13-19. O wicked One! It is very inauspicious to cry at the evening time; especially the disfavour of the Goddess Laksmî; the poverty comes to the householder, you know this; why are you then weeping? Have you not a bit of shame in your heart? She made no reply at this. Rather very much immersed in grief for her son, she wept in a pitiful voice. Her body was covered with dust, hairs were dishevelled and her face covered all over with tears from eyes. She constantly wept out of sorrow. The Brâhmin, then, became very angry and spoke to the queen :– “O Villain! O Wicked! Fie on you. I have bought you for money; yet you are hindering my luck. If you had this thought that you would not work under me, why did you take for nothing my money?” Thus repeatedly scolded by the Brâhmin, she pitifully cried and spoke to the Brâhmin in a voice choked with feelings :– “O Lord! My son has fallen into the jaws of death, being smitten by a serpent. O One of good vows! I will never be able to see him. So kindly permit me to go and see my boy.” Saying thus, that lady began again to weep in a pitiful voice. The Brâhmin became very angry and spoke thus :–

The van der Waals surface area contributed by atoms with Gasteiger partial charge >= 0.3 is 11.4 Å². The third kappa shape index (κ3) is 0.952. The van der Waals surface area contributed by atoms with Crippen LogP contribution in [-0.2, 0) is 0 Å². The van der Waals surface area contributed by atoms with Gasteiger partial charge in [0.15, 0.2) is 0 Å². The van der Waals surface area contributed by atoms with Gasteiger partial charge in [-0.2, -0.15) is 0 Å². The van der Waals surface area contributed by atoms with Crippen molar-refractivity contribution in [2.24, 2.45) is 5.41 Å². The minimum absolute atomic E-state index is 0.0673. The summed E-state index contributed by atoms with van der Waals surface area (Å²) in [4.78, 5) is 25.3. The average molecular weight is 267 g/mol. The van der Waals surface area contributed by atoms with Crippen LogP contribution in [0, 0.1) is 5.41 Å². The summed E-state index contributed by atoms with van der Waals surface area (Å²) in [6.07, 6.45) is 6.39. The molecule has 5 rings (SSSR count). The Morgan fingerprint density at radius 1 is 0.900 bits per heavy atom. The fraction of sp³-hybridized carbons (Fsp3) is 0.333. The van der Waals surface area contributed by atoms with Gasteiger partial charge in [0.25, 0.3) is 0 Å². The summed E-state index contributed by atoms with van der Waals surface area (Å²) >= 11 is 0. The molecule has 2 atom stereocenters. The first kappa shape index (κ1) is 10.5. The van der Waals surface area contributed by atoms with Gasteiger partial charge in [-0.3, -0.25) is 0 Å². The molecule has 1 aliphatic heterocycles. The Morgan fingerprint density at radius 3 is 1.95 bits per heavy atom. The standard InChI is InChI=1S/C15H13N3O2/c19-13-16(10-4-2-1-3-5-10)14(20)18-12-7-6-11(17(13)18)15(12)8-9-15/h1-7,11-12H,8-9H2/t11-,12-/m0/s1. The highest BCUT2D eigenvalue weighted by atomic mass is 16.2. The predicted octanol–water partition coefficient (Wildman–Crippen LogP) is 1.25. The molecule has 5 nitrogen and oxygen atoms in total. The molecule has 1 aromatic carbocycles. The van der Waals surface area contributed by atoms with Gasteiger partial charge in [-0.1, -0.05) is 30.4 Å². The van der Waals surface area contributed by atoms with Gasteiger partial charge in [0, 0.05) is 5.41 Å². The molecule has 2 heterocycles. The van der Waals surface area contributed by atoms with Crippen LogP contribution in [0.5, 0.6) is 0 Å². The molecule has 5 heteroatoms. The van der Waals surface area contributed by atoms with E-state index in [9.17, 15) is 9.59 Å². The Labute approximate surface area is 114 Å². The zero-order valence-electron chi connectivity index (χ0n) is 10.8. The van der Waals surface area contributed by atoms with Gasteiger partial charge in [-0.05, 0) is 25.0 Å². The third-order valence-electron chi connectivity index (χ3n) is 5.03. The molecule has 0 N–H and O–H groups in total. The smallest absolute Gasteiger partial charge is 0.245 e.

20-26. O Cheat! Your conduct is extremely blameable; you do not know how one commits a sin. The man who taking his pay from his master spoils his master’s work, he goes to the terrible hell Raurava and is being scorched there. Living in the Hell for a short while, he is born as a cock. Or it is useless for me to give you this instruction of the Dharma S’âstra, for to speak to such to an illiterate, cruel, low, hypocrite and liar and to one addicted to sinful acts is to sow seed on an usar land and to see it fruitless. Now if you have any fear for the afterlife, come and do the household affairs. Hearing this, she said to the Brâhmin, trembling :– “O Lord! Be graciously pleased and shew your mercy on a maidservant. Only for a moment I will go to see the dead son of mine; so give me order to go there for a moment.” That lady was deeply absorbed with sorrows for her son; then she put her head on the feet of the Brâhmin and with a pitiful voice cried. The angry Brâhmin with eyes reddened then began to speak.